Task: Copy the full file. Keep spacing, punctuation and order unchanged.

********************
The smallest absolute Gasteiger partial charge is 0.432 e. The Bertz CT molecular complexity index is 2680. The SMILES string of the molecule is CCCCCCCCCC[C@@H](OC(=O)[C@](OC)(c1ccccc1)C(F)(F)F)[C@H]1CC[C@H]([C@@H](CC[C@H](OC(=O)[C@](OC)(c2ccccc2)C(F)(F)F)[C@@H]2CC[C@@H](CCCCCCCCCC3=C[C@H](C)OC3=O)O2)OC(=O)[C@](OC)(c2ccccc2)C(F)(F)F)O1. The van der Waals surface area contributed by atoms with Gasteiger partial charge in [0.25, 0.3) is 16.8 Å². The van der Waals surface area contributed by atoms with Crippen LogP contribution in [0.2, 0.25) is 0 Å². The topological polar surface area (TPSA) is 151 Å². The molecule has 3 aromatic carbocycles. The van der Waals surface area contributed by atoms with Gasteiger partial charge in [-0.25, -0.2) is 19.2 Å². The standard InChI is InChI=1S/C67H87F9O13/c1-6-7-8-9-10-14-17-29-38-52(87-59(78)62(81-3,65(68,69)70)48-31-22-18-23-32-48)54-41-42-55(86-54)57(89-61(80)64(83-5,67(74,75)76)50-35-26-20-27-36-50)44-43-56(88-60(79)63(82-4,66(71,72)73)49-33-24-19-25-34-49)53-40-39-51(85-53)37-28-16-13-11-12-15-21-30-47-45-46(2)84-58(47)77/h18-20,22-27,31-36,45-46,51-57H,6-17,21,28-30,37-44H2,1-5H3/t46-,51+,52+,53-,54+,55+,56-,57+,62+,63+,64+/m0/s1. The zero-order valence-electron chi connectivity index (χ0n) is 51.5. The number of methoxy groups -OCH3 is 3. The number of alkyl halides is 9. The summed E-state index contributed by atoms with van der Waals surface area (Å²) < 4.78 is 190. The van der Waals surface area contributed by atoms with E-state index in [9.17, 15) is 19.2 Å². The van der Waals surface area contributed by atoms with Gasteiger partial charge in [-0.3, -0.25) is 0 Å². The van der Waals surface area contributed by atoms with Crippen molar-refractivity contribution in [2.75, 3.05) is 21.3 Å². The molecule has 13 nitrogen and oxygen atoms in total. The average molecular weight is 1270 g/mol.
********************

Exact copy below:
The smallest absolute Gasteiger partial charge is 0.432 e. The Bertz CT molecular complexity index is 2680. The SMILES string of the molecule is CCCCCCCCCC[C@@H](OC(=O)[C@](OC)(c1ccccc1)C(F)(F)F)[C@H]1CC[C@H]([C@@H](CC[C@H](OC(=O)[C@](OC)(c2ccccc2)C(F)(F)F)[C@@H]2CC[C@@H](CCCCCCCCCC3=C[C@H](C)OC3=O)O2)OC(=O)[C@](OC)(c2ccccc2)C(F)(F)F)O1. The van der Waals surface area contributed by atoms with Gasteiger partial charge in [0.25, 0.3) is 16.8 Å². The van der Waals surface area contributed by atoms with Crippen LogP contribution in [0.2, 0.25) is 0 Å². The topological polar surface area (TPSA) is 151 Å². The molecule has 3 aromatic carbocycles. The van der Waals surface area contributed by atoms with Gasteiger partial charge in [-0.25, -0.2) is 19.2 Å². The standard InChI is InChI=1S/C67H87F9O13/c1-6-7-8-9-10-14-17-29-38-52(87-59(78)62(81-3,65(68,69)70)48-31-22-18-23-32-48)54-41-42-55(86-54)57(89-61(80)64(83-5,67(74,75)76)50-35-26-20-27-36-50)44-43-56(88-60(79)63(82-4,66(71,72)73)49-33-24-19-25-34-49)53-40-39-51(85-53)37-28-16-13-11-12-15-21-30-47-45-46(2)84-58(47)77/h18-20,22-27,31-36,45-46,51-57H,6-17,21,28-30,37-44H2,1-5H3/t46-,51+,52+,53-,54+,55+,56-,57+,62+,63+,64+/m0/s1. The zero-order valence-electron chi connectivity index (χ0n) is 51.5. The number of methoxy groups -OCH3 is 3. The number of alkyl halides is 9. The summed E-state index contributed by atoms with van der Waals surface area (Å²) < 4.78 is 190. The van der Waals surface area contributed by atoms with E-state index in [9.17, 15) is 19.2 Å². The van der Waals surface area contributed by atoms with Gasteiger partial charge in [-0.3, -0.25) is 0 Å². The van der Waals surface area contributed by atoms with Crippen molar-refractivity contribution in [2.75, 3.05) is 21.3 Å². The molecule has 13 nitrogen and oxygen atoms in total. The average molecular weight is 1270 g/mol.